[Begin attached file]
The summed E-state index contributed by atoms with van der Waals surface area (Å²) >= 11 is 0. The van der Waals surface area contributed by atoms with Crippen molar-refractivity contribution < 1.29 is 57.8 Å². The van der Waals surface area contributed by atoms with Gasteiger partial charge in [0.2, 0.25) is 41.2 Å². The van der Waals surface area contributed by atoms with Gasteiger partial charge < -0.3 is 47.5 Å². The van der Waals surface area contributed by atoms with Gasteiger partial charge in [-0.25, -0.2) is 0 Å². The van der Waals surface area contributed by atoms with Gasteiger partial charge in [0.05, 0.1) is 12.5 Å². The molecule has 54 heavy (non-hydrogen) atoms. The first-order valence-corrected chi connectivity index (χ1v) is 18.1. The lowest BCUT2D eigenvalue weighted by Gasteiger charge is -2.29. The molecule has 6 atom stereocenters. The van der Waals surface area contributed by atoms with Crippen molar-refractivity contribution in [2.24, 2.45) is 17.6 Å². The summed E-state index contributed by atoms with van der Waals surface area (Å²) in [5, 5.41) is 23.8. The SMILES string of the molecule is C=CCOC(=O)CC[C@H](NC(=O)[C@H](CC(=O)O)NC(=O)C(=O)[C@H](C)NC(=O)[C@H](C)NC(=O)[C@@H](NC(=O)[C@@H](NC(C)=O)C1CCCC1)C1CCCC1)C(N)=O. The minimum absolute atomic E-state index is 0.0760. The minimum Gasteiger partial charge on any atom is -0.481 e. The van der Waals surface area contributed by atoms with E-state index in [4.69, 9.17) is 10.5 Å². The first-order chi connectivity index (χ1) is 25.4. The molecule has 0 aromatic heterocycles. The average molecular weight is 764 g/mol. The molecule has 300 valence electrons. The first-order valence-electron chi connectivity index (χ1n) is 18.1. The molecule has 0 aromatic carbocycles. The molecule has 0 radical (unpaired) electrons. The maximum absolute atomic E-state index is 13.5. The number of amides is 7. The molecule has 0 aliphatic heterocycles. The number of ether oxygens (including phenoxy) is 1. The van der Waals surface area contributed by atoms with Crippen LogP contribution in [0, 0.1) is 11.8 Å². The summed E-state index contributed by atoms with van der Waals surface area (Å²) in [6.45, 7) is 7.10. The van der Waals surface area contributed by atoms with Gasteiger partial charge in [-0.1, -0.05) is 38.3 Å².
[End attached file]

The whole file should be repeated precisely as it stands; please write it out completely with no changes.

The summed E-state index contributed by atoms with van der Waals surface area (Å²) >= 11 is 0. The van der Waals surface area contributed by atoms with Crippen molar-refractivity contribution < 1.29 is 57.8 Å². The van der Waals surface area contributed by atoms with Gasteiger partial charge in [0.2, 0.25) is 41.2 Å². The van der Waals surface area contributed by atoms with Gasteiger partial charge < -0.3 is 47.5 Å². The van der Waals surface area contributed by atoms with Gasteiger partial charge in [-0.25, -0.2) is 0 Å². The van der Waals surface area contributed by atoms with Gasteiger partial charge in [0.05, 0.1) is 12.5 Å². The molecule has 54 heavy (non-hydrogen) atoms. The first-order valence-corrected chi connectivity index (χ1v) is 18.1. The lowest BCUT2D eigenvalue weighted by Gasteiger charge is -2.29. The molecule has 6 atom stereocenters. The van der Waals surface area contributed by atoms with Crippen molar-refractivity contribution in [2.24, 2.45) is 17.6 Å². The summed E-state index contributed by atoms with van der Waals surface area (Å²) in [5, 5.41) is 23.8. The SMILES string of the molecule is C=CCOC(=O)CC[C@H](NC(=O)[C@H](CC(=O)O)NC(=O)C(=O)[C@H](C)NC(=O)[C@H](C)NC(=O)[C@@H](NC(=O)[C@@H](NC(C)=O)C1CCCC1)C1CCCC1)C(N)=O. The minimum absolute atomic E-state index is 0.0760. The minimum Gasteiger partial charge on any atom is -0.481 e. The van der Waals surface area contributed by atoms with E-state index in [4.69, 9.17) is 10.5 Å². The first-order chi connectivity index (χ1) is 25.4. The molecule has 0 aromatic heterocycles. The average molecular weight is 764 g/mol. The molecule has 300 valence electrons. The first-order valence-electron chi connectivity index (χ1n) is 18.1. The molecule has 0 aromatic carbocycles. The molecule has 0 radical (unpaired) electrons. The maximum absolute atomic E-state index is 13.5. The number of amides is 7. The molecule has 0 aliphatic heterocycles. The number of ether oxygens (including phenoxy) is 1. The van der Waals surface area contributed by atoms with Crippen LogP contribution in [0, 0.1) is 11.8 Å². The summed E-state index contributed by atoms with van der Waals surface area (Å²) in [6.45, 7) is 7.10. The van der Waals surface area contributed by atoms with Gasteiger partial charge in [-0.1, -0.05) is 38.3 Å².